Interested in this kind of news?
Receive them directly in your email box. Delivered once a week.
But while this new test procedure will increase transparency and competition among manufacturers, it will not deliver the emissions cuts Europe needs nor prevent truckmakers exploiting loopholes, as it is the case in the car industry.
T&E urges the European Commission and Member States to agree, in the second VECTO package due this year, to guarantee that third parties (research institutes, fleets, transport companies, NGOs) will have access to the raw data used in VECTO. In this way, independent testing can be performed and official fuel consumption figures can be cross-checked. T&E together with other transport industry representatives have already demanded this in an earlier joint letter.
Since VECTO is only a simulation tool, the second package must also include on-road fuel consumption testing, as the Commission is planning to do for cars and vans.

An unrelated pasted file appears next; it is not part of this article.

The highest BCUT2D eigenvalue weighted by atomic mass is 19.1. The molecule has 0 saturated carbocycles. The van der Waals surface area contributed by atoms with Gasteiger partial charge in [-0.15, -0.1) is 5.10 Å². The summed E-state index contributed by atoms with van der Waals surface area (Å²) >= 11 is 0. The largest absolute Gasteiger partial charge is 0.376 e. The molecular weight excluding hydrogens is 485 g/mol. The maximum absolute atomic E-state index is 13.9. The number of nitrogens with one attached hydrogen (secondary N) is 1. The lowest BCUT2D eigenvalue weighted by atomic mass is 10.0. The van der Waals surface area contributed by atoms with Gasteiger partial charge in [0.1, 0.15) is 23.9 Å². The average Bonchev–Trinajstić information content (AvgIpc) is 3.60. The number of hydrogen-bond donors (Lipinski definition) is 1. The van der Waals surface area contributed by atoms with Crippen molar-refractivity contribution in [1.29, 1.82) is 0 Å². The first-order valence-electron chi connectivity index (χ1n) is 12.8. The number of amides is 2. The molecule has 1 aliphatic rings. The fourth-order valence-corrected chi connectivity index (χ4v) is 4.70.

Stef Cornelis, Safer and Cleaner Trucks Officer, said: “We welcome the adoption of the VECTO test procedure but in order to make it accurate and reliable, we need on-road testing and third party checks. Not only the climate but also the European transport sector would benefit from it.”
In any case, CO2 standards for trucks must be adopted as soon as possible. “With standards, European trucks can be up to 40% more fuel efficient in a cost-effective way. It would also make shipping goods cheaper and reduce our dependence on non-European oil imports.” said Stef Cornelis.
Trucks represent less than 5% of all vehicles on the road in Europe but are responsible for around 30% of road transport CO2 emissions. Their consumption hasn’t improved for the last 20 years: a truck from 2015 still consumes roughly the same amount of fuel as a 1995 truck.